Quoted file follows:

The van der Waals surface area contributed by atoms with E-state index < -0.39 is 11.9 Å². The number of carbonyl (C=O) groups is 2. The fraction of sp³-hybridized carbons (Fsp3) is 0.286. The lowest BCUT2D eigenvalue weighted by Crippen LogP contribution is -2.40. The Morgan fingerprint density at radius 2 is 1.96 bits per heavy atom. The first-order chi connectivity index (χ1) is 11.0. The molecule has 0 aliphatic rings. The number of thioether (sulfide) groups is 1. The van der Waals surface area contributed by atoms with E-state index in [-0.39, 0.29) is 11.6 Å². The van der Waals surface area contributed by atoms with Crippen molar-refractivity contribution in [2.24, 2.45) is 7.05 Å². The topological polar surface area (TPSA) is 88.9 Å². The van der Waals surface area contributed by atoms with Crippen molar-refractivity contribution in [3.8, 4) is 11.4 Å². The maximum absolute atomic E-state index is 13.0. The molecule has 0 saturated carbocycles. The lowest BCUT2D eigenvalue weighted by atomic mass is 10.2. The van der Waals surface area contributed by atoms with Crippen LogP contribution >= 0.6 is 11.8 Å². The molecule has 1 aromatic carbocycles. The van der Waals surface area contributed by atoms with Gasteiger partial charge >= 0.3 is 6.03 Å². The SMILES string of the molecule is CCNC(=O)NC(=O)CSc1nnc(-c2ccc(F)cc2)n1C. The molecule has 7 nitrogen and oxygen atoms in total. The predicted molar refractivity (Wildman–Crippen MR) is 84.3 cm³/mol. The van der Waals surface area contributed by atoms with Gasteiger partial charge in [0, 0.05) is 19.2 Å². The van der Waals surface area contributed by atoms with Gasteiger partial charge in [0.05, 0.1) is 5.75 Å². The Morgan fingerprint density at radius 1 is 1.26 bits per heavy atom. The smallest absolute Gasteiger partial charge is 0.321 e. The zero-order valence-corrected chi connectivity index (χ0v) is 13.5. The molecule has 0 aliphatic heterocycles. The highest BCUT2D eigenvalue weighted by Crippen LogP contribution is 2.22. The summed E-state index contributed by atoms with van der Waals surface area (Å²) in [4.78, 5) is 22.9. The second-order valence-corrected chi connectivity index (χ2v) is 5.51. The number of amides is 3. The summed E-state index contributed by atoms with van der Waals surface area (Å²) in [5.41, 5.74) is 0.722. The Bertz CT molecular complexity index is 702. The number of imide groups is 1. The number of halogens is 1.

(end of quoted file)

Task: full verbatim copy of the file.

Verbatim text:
The van der Waals surface area contributed by atoms with E-state index < -0.39 is 11.9 Å². The number of carbonyl (C=O) groups is 2. The fraction of sp³-hybridized carbons (Fsp3) is 0.286. The lowest BCUT2D eigenvalue weighted by Crippen LogP contribution is -2.40. The Morgan fingerprint density at radius 2 is 1.96 bits per heavy atom. The first-order chi connectivity index (χ1) is 11.0. The molecule has 0 aliphatic rings. The number of thioether (sulfide) groups is 1. The van der Waals surface area contributed by atoms with E-state index in [-0.39, 0.29) is 11.6 Å². The van der Waals surface area contributed by atoms with Crippen molar-refractivity contribution in [2.24, 2.45) is 7.05 Å². The topological polar surface area (TPSA) is 88.9 Å². The van der Waals surface area contributed by atoms with Crippen molar-refractivity contribution in [3.8, 4) is 11.4 Å². The maximum absolute atomic E-state index is 13.0. The molecule has 0 saturated carbocycles. The lowest BCUT2D eigenvalue weighted by atomic mass is 10.2. The van der Waals surface area contributed by atoms with Crippen LogP contribution >= 0.6 is 11.8 Å². The molecule has 1 aromatic carbocycles. The van der Waals surface area contributed by atoms with Gasteiger partial charge >= 0.3 is 6.03 Å². The SMILES string of the molecule is CCNC(=O)NC(=O)CSc1nnc(-c2ccc(F)cc2)n1C. The molecule has 7 nitrogen and oxygen atoms in total. The predicted molar refractivity (Wildman–Crippen MR) is 84.3 cm³/mol. The van der Waals surface area contributed by atoms with Gasteiger partial charge in [0, 0.05) is 19.2 Å². The van der Waals surface area contributed by atoms with Gasteiger partial charge in [0.05, 0.1) is 5.75 Å². The Morgan fingerprint density at radius 1 is 1.26 bits per heavy atom. The smallest absolute Gasteiger partial charge is 0.321 e. The zero-order valence-corrected chi connectivity index (χ0v) is 13.5. The molecule has 0 aliphatic heterocycles. The highest BCUT2D eigenvalue weighted by Crippen LogP contribution is 2.22. The summed E-state index contributed by atoms with van der Waals surface area (Å²) in [4.78, 5) is 22.9. The second-order valence-corrected chi connectivity index (χ2v) is 5.51. The number of amides is 3. The summed E-state index contributed by atoms with van der Waals surface area (Å²) in [5.41, 5.74) is 0.722. The Bertz CT molecular complexity index is 702. The number of imide groups is 1. The number of halogens is 1.